‘200,000 tests a day’: Germany pushes to expand coronavirus testing

In the fight against the coronavirus pandemic, the German government is considering a push to massively expand testing, looking to South Korea as a role model.

'200,000 tests a day': Germany pushes to expand coronavirus testing
A woman receiving a nasal swab at a drive-in for coronavirus testing in Munich. Germany's Interior Ministry is pushing for more people to do the tests themselves in future. Photo: DPA

Increased testing capacities in Germany is “overdue”, according to a confidential strategy paper from Germany's Interior Ministry entitled “How to Get Covid-19 Under Control”, seen by the Süddeutsche Zeitung, and German broadcasters NDR and WDR.

According to the paper, the government must work towards a “rapid control” scenario in order to avert worse consequences for public health, the economy and society as a whole.

As of Friday morning, there were over 45,000 confirmed coronavirus cases in Germany and 276 deaths, according to data from the Johns Hopkins University and the Robert Koch Institute (RKI).

The previous method, based on the motto “we test to confirm the situation”, should be replaced by the approach “we test to get ahead of the situation”, stated the policy paper.

It mentioned South Korea, which has used mass tests and the isolation of infected people to slow down the spread of the virus without bringing public life to a standstill, as a role model. Unlike China, South Korea did not impose any general curfews.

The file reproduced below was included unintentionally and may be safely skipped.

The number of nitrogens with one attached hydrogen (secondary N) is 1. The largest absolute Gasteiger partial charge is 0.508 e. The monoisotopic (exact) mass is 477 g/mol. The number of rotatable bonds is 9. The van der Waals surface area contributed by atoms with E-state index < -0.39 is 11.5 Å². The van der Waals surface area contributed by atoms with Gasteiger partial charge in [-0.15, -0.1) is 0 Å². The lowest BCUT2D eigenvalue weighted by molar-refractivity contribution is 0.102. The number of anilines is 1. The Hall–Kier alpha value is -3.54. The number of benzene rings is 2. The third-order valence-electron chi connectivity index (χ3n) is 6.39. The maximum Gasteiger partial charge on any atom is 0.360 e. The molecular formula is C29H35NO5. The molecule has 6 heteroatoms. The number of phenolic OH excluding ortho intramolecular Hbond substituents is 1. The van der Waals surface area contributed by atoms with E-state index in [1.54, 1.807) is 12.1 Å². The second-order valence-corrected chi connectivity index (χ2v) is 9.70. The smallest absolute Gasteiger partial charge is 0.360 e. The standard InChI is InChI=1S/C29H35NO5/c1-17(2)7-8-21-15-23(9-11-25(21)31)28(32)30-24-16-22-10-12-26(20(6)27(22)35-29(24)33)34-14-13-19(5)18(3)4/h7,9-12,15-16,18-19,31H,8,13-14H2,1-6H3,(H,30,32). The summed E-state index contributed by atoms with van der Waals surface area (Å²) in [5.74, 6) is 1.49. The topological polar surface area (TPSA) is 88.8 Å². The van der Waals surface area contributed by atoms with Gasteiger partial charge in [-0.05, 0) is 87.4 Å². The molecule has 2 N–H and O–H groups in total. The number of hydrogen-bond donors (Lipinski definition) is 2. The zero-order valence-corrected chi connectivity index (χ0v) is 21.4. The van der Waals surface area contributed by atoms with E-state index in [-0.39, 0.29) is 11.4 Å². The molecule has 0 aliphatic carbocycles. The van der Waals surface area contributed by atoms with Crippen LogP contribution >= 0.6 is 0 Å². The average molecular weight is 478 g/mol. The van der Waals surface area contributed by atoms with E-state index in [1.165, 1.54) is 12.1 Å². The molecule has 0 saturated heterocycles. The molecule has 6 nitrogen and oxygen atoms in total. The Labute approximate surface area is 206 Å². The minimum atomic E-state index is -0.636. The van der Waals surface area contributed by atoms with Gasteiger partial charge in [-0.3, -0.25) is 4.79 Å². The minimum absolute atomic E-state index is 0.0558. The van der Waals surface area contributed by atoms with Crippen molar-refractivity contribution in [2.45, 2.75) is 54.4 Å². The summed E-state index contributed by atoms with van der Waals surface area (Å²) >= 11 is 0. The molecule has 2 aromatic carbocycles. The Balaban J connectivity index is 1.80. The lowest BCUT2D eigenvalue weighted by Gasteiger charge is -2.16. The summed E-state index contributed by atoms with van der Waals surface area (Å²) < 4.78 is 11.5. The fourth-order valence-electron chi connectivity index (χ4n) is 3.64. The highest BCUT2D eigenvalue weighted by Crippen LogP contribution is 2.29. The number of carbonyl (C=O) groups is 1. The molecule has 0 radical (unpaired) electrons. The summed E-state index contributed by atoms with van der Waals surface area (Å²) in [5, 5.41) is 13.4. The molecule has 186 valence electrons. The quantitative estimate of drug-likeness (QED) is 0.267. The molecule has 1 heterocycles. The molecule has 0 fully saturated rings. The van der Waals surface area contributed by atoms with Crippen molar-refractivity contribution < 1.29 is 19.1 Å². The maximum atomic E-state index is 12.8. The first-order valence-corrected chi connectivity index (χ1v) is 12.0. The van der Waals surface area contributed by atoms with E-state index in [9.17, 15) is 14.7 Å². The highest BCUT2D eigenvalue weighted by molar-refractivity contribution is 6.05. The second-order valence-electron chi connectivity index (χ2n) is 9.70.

By far, the most important measure against slowing the speed of the coronavirus, according to the paper, is “testing and isolating infected people”. 

Increasing testing 'very quickly'

Both people who suspect they have coronavirus “as well as the entire circle of contacts of confirmed cases” should be tested, the document stated.

The experts say that testing capacity in Germany should be increased “very quickly”, with the aim to carry out 100,000 a day from April 13th, and 200,000 at the end of April. 

Berlin-based senior virologist Christian Drosten estimated on Thursday that around 500,000 tests are currently being carried out per week.

READ ALSO: Germany ramps up coronavirus tests to 500,000 a week

The Interior Ministry stated that innovative solutions are needed for broad-based testing. In order to protect medical staff from those infected, people should do the the necessary nasal swabs themselves – for example in “drive-in” or telephone box test stations. 

In order to better track down those who tested positive, computer-supported solutions and even location tracking of mobile phones should be used in the longer term, it added. 

Anyone who tests positive would have to be isolated, either at home or in a quarantine facility. Once these procedures are in place, “they can immediately contain the small outbreaks that are likely to flare up again and again at reasonable cost over several years,” the paper stated. 

It is also necessary to increase the number of hospital beds significantly. Currently, there are almost 300,000 beds in hospitals and rehabilitation clinics. Another 60,000 could probably be set up in hotels and exhibition halls, which Germany’s 16 states have already made space for.

READ ALSO: Germany ramps up intensive care and hospital capacity in coronavirus fight

'Mobilization campaign'

A large misconception is that the coronavirus only affects the elderly or is harmless to children. According to the experts, all people in Germany must realise that they too could find themselves in a dramatic situation, for example because seriously ill relatives could be turned away from overcrowded hospitals.